Ever since I tried the Jabra Elite 3 a month ago, it has been my ideal pair of wireless (TW) headphones for listening to music and watching shows.
While it was an economical pair of the brand without ambient noise cancellation (ANC), its quality was good enough for me thanks to its clear audio and comfortable fit. So when they gave me a chance to review it Jabra Elite 7 Pro, the latest pair of TW premium headphones from the brand, I had no doubt.
Like the previous models, the box came with black headphones, 3 different EarGels (ear tips), a USB-A to USB-C charging cable, and a notice and statement booklet. No manuals are included, but you can find it in the Jabra Sound + app.
The case shape of the Elite 7 Pro is arguably the most different variation from its predecessors. Although it is still pill-shaped, it now bears what Jabra calls an “ultra-compact design,” where the top and bottom halves are the same height, unlike the rest, which were heavy at the bottom.
Honestly, the shape change makes it harder to open with one hand, I still haven’t found the right grip to do it, mostly because it’s also a bit slippery.
However, opening the lid with 2 hands, you will find the buds comfortably housed, which were similar in size to the Jabra Elite 3. But apparently, they are the smallest Jabra headphones so far, which I appreciated and didn’t feel the usual boring pain I usually have when wearing intra-ear headphones.
Charging was very easy and took about 2 hours to fully charge which promises 8 hours of uninterrupted play. I only had to bring the case battery to 100% when I first received it and I didn’t need to do it after 5 days of use (on average about 4 hours / day).
In addition, the case can also be charged wirelessly with Qi-compatible accessories, which are great if you’re on the go.
Of course, the headphones had to be charged more often by putting them in the holster. Jabra claims it can quickly charge up to 1.2 hours of use in just 5 minutes. So far, I can’t prove them wrong.
Connecting them for the first time, I finally understood what my colleague meant when she said, “I’ve never heard all the individual instruments in my music before,” about the Elite 75t.
The sound quality of the Elite 7 Pro had bright vocals, sharp treble and deep bass, which was a pleasant listening experience for my usual pop music. Of course, you can customize your favorite EQ in the app or use Jarba gifts, but these features were very underused in my hands.
It’s mainly because I don’t ask much for my headphones. As long as the audio sounded clear and well balanced, it was good enough for me.
While I’m someone who appreciates being aware of my environment and therefore not a fan of the ANC, the Elite 7 Pro has since changed its mind.
The thing is, my neighbors have been doing some heavy renovations and the piercing noise of the drill was drowned out by the headphones effortlessly. Like the 85t, ANC can also be adjusted with this model to suit the noise level of your environment.
More features that I personally found advantageous with the Elite 7 Pro are its auto-pause capabilities when a headset is removed from the ear and its mono mode. It’s where I could only use a headset to watch my videos while I’m lying on one side, keeping the other side secure in its holster.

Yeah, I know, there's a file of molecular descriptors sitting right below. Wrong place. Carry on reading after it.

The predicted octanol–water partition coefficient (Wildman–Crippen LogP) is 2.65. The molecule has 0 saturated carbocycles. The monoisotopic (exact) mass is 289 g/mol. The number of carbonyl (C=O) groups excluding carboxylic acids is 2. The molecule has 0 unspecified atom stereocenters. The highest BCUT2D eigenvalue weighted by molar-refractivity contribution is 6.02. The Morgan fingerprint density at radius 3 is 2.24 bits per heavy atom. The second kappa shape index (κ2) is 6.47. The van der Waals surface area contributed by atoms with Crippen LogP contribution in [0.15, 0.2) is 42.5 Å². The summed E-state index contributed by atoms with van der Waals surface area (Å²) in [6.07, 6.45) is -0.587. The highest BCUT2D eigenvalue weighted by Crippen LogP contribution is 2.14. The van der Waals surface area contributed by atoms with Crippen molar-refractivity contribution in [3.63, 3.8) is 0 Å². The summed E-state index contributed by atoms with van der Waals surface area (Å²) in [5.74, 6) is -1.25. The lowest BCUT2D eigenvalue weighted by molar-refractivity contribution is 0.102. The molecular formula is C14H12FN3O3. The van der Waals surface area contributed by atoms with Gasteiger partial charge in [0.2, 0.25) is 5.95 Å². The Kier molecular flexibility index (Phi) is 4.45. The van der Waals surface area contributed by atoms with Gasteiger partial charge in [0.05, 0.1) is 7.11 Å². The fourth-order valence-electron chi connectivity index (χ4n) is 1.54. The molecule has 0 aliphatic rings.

Like its predecessors, the Elite 7 Pro also has physical buttons that I appreciate, as it wouldn’t accidentally activate any function when I adjusted my hair.
Jabra has installed a bone conduction technology, called MultiSensor Voice, that supposedly cancels the wind to improve call quality.
According to Jabra, bone conduction technology is used to transmit voice through the vibrations of the jaw. The branding algorithm then uses the best combination of bone conduction sensor and microphones to convey the best clarity of the call.
When it was tested, my interlocutor reported that he could hear me loud and clear, saying that it sounded very close to the microphone. I didn’t even speak so loud to begin with, and that’s with the bell on my stove at full suction power in the next room and some background music playing.
I could also hear my person calling me very clearly, with no background noise from his side. So it can be said that MultiSensor voice and noise filtering technology for call function did their job and did it well.
Another novelty that Jabra has added to its Elite 7 Pro headphones is the IP57 rating. It’s a step further than the 85t’s IPX4 rating, where the X means “not tested for dust,” while the 4 means they can withstand light splashes and sweat.
With that in mind, the Elite 7 Pro’s headphones can survive submersion in water 1 meter deep for 30 minutes and are almost dust-tight. Obviously, I wasn’t brave enough to go swimming with them, but I did have some confidence in getting them under the tap to clean up the dust.
However, the cover is not waterproof, so you should dry the shoots before putting them back on.
As for my judgment on the sound quality of the shoots, I would say that Jabra’s Elite 7 Pro is at the height of the 85th. The upgrades you get from the Elite 7 Pro are longer battery life, lighter and smaller headphones, waterproofing, along with clearer call quality.
And for 999 RM, is a worthy deal for me when compared to the RM1,049 of the 85t.
If I had one bad thing to say about the Elite 7 Pro, it would be the fact that I am not able to worry about the case opening and closing the lid with one hand.
This obviously has nothing to do with the performance or quality of the headphones, and in my experience so far, I actually find little flaw with the pair.
|Effective ANC||Difficult to open and close with one hand|
|Clear and well-balanced sound quality||Overwhelmingly customizable for an average user|
|Amazing call quality|
- More information about Jabra Elite 7 Pro here.
- You can read more about our series of VP verdicts here.
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